To See Where God Dwells: The Liturgical Meaning of the Tabernacle
The writer of Exodus lavishes more detail on the construction of the Tabernacle than he does on almost any other description. Especially striking is the tendency to repeat the list of appurtenances—essentially, what we would call the furniture—that are found within the Tabernacle (Exodus 30:26–30; 31:7–11; 35:11–19; 39:33–41; 40:2–15; 40:18–33). It would appear that our author exploits every opportunity to provide the reader with a long, detailed list of all these holy items.
But why would the writer devote so much space on these details? Because the Tabernacle furniture—especially the Ark—was understood as possessing something of the very being of the God of Israel. Though God is not reducible to the Ark, his presence is nevertheless so closely interwoven with it that one can point to the Ark and say, “here comes God.” The Temple is God’s home, the spot where he dwells among men.
In the Second Temple period (roughly 520 BC to AD 70), the Temple and its furniture was treated as quasi-divine. That made them dangerous to look at but at the same time, quite paradoxically, desirous or even compulsory to contemplate. It is impossible to divide with precision the house of God and its furniture from the being of God.
The early Christians adopted this Jewish theologoumenon (a theological opinion) as a means of clarifying how Jesus could be both God and man. Indeed, this Jewish tradition came to have a formative influence on the rise of Christian mysticism.
God’s Earthly Home
The Bible’s liturgical language is highly realistic. The presumption is that God really dwells in the Tabernacle—a building that will eventually transform into the Temple. The Bible provides legislation for how to prepare and maintain this home. It is to be outfitted with furniture that befits his dignity and maintained in such a way that he will remain there and bless those who come to visit him.
The close nexus between God and the throne upon which he sits is illustrated in the story of the battle with the Philistines that would eventually lead to the Ark’s capture. Having been routed badly in an initial exchange of hostilities, the Israelites regrouped. “Let us fetch the Ark of the Covenant of the Lord from Shiloh,” they decided, for “thus he will be present among us and will deliver us from the hands of our enemies” (1 Samuel 4:3).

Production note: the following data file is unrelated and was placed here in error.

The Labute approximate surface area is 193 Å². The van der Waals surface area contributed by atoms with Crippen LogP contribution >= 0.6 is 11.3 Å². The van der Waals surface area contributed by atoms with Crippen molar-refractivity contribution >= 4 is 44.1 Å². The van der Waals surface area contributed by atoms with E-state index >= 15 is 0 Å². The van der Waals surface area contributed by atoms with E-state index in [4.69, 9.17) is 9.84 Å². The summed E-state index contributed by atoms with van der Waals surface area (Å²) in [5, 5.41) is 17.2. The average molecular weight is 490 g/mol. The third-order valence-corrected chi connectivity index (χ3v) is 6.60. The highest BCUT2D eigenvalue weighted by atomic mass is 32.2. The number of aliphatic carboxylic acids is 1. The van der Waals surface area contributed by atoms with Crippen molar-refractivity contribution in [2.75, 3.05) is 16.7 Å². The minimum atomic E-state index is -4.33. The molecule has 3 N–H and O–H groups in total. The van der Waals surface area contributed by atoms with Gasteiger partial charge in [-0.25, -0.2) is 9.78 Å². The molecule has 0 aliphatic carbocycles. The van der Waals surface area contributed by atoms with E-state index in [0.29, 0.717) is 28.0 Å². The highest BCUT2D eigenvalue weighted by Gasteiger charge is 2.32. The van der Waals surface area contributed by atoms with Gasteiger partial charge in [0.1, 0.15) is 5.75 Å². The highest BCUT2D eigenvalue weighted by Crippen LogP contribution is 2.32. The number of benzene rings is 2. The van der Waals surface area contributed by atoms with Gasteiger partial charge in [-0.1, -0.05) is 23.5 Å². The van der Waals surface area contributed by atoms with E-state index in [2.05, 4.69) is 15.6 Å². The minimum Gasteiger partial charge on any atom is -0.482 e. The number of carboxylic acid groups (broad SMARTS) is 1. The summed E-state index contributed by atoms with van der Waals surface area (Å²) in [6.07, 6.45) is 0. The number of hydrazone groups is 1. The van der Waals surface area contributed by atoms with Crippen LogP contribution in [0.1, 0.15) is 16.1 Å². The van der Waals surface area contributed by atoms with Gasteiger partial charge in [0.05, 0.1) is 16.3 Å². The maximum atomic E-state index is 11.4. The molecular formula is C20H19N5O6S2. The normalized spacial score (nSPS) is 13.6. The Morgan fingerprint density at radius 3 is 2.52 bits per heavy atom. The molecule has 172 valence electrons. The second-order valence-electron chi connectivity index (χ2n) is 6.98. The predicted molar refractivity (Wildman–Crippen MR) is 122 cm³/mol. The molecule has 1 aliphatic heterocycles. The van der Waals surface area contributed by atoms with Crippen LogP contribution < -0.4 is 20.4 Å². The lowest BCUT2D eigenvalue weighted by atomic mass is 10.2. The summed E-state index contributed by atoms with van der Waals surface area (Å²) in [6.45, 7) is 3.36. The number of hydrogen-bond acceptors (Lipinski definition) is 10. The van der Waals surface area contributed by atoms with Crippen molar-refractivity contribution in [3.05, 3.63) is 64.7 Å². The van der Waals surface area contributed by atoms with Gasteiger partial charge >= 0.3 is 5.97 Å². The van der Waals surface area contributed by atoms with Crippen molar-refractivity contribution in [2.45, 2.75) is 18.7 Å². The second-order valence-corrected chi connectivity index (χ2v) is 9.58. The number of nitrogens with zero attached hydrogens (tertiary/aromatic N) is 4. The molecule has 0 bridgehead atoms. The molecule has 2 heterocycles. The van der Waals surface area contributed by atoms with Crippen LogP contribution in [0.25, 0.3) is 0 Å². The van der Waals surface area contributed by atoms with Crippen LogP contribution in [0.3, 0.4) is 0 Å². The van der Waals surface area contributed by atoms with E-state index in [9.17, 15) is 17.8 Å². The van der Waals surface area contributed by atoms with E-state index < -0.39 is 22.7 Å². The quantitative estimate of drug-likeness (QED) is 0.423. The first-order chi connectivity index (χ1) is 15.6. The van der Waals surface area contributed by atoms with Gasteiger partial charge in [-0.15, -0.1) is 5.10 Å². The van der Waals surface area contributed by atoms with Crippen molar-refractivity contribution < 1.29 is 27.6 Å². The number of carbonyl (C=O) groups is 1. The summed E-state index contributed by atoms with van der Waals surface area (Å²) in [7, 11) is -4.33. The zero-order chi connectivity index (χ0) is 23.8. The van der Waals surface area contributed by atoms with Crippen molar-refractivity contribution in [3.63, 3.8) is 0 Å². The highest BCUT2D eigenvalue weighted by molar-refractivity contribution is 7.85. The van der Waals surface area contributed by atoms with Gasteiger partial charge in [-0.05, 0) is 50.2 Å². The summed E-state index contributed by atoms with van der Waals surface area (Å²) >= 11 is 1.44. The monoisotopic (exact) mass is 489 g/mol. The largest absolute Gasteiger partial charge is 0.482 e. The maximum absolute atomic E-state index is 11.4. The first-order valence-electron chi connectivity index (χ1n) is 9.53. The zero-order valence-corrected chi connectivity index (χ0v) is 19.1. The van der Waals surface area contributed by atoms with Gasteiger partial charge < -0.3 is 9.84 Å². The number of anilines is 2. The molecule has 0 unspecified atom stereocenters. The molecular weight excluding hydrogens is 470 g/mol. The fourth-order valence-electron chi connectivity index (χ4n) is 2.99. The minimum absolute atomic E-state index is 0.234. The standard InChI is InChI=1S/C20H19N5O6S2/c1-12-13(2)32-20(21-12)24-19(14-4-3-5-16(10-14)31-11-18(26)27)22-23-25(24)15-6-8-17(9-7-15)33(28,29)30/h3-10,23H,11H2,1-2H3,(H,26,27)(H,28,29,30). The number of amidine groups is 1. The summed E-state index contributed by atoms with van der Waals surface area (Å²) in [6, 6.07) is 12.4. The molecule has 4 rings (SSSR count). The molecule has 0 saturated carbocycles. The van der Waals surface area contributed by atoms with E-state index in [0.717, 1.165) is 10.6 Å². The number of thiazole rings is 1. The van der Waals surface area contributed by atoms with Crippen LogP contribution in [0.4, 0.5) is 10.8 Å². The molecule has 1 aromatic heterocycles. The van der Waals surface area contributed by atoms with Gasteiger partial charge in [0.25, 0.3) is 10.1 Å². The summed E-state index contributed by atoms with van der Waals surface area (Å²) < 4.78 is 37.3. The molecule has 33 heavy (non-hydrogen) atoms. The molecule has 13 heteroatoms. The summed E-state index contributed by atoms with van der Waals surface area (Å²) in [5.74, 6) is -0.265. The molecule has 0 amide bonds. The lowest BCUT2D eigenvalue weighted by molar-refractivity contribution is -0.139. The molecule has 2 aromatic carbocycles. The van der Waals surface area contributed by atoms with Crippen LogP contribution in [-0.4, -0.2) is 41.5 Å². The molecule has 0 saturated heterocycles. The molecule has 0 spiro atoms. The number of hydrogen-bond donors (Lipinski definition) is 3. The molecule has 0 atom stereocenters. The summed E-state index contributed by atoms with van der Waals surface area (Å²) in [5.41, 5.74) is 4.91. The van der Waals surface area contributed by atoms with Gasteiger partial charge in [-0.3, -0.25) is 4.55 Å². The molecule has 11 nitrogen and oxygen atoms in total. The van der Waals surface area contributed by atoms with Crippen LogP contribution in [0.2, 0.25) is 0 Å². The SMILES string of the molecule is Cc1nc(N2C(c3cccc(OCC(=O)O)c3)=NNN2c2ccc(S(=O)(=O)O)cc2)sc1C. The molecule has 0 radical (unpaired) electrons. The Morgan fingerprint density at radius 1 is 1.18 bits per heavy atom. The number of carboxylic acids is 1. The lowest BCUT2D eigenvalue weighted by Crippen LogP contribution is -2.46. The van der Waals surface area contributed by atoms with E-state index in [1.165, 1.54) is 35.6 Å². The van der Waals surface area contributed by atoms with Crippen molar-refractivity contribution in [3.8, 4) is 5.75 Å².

The Philistines’ response to the Ark’s entry into the Israelite war camp reveals how closely God’s being was attached to this piece of furniture. They heard Israel “burst into a great shout” and wondered why. “When they learned that the Ark of the Lord had come to the camp, the Philistines were frightened; for they said, ‘God has come to the camp.’ And they cried, ’Woe to us! Nothing like this has ever happened before. Woe to us! Who will save us from the power of this mighty God?’” (1 Samuel 4:5-8).
But it is not just the Ark that shares something of the being of God. The divine energies within the Temple pulsate with such force that all the furniture in close proximity shares an element of his presence. One might imagine the Temple as a giant electrical plant that powered the land of Israel. In its core was a nuclear reactor, in which the radioactive rods emit energy that was absorbed by the entire building. Though the danger was highest at the center, even the periphery had to be entered with caution. Not even the thickest cement wall or lead surface could prevent these rods from radiating their energy upon everything in their vicinity.
Even seeing the furniture is analogous to seeing the very being of God, which would result in death. No better witness to the close nexus between Temple furniture and the presence of God could be seen than in the rules about how to disassemble the Tabernacle. The rules are carefully laid out with one goal in mind: the prevention of inappropriate Levitical groups from laying eyes on the holiest parts of this structure. The Kohathites were not to go inside the sanctuary until Aaron and other priests had completely covered the furniture with cloth and leather, lest they see it and die (Numbers 4:20).
The Temple of Christ’s Body
The New Testament uses this image of God’s inhabiting the physical structure of the Tabernacle-turned-Temple as a standard image of the Incarnation. The classic example of this is John 1:14, when our writer says that “the Word became flesh and dwelt among us.” The Greek verb that is translated “dwell” is clearly borrowed from the story of the Tabernacle in Exodus, and literally means “to tent, or tabernacle.”
This tells us, the Catholic New Testament scholar Raymond Brown remarks, “that the flesh of Jesus Christ is the new localization of God’s presence on earth, and that Jesus is the replacement of the ancient Tabernacle [and, by extension, Temple].” Brown also notes the very important connection between the “tenting” of the Word and its becoming visible to the naked eye. “In the Old Testament,” he observes, “the glory of God (Hebrew: kabod; Greek: doxa) implies a visible and powerful manifestation of God to men.”